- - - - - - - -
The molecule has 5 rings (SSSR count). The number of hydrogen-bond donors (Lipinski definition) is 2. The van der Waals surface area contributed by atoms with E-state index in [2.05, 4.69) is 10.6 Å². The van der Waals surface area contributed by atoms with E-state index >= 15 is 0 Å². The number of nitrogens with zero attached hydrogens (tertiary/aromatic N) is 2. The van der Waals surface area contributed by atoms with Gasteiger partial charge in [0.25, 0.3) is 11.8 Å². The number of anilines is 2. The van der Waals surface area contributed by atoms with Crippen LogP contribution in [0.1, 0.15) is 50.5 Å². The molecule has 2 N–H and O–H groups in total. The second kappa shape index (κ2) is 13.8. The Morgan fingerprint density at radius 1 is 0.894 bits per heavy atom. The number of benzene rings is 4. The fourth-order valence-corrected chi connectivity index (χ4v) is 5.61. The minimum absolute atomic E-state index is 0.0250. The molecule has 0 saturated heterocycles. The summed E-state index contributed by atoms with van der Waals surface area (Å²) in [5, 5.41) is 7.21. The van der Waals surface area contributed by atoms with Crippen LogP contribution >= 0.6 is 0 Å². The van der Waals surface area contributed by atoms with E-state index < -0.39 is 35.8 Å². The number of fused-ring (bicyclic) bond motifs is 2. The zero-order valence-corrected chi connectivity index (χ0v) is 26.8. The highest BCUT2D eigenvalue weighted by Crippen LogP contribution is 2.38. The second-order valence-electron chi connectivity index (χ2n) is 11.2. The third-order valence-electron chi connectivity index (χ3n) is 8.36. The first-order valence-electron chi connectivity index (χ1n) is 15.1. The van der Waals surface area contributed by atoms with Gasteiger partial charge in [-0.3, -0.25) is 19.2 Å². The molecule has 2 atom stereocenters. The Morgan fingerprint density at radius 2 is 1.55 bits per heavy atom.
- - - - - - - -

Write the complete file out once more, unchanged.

The molecule has 5 rings (SSSR count). The number of hydrogen-bond donors (Lipinski definition) is 2. The van der Waals surface area contributed by atoms with E-state index in [2.05, 4.69) is 10.6 Å². The van der Waals surface area contributed by atoms with E-state index >= 15 is 0 Å². The number of nitrogens with zero attached hydrogens (tertiary/aromatic N) is 2. The van der Waals surface area contributed by atoms with Gasteiger partial charge in [0.25, 0.3) is 11.8 Å². The number of anilines is 2. The van der Waals surface area contributed by atoms with Crippen LogP contribution in [0.1, 0.15) is 50.5 Å². The molecule has 2 N–H and O–H groups in total. The second kappa shape index (κ2) is 13.8. The Morgan fingerprint density at radius 1 is 0.894 bits per heavy atom. The number of benzene rings is 4. The fourth-order valence-corrected chi connectivity index (χ4v) is 5.61. The minimum absolute atomic E-state index is 0.0250. The molecule has 0 saturated heterocycles. The summed E-state index contributed by atoms with van der Waals surface area (Å²) in [5, 5.41) is 7.21. The van der Waals surface area contributed by atoms with Crippen LogP contribution >= 0.6 is 0 Å². The van der Waals surface area contributed by atoms with E-state index < -0.39 is 35.8 Å². The number of fused-ring (bicyclic) bond motifs is 2. The zero-order valence-corrected chi connectivity index (χ0v) is 26.8. The highest BCUT2D eigenvalue weighted by Crippen LogP contribution is 2.38. The second-order valence-electron chi connectivity index (χ2n) is 11.2. The third-order valence-electron chi connectivity index (χ3n) is 8.36. The first-order valence-electron chi connectivity index (χ1n) is 15.1. The van der Waals surface area contributed by atoms with Gasteiger partial charge in [-0.3, -0.25) is 19.2 Å². The molecule has 2 atom stereocenters. The Morgan fingerprint density at radius 2 is 1.55 bits per heavy atom.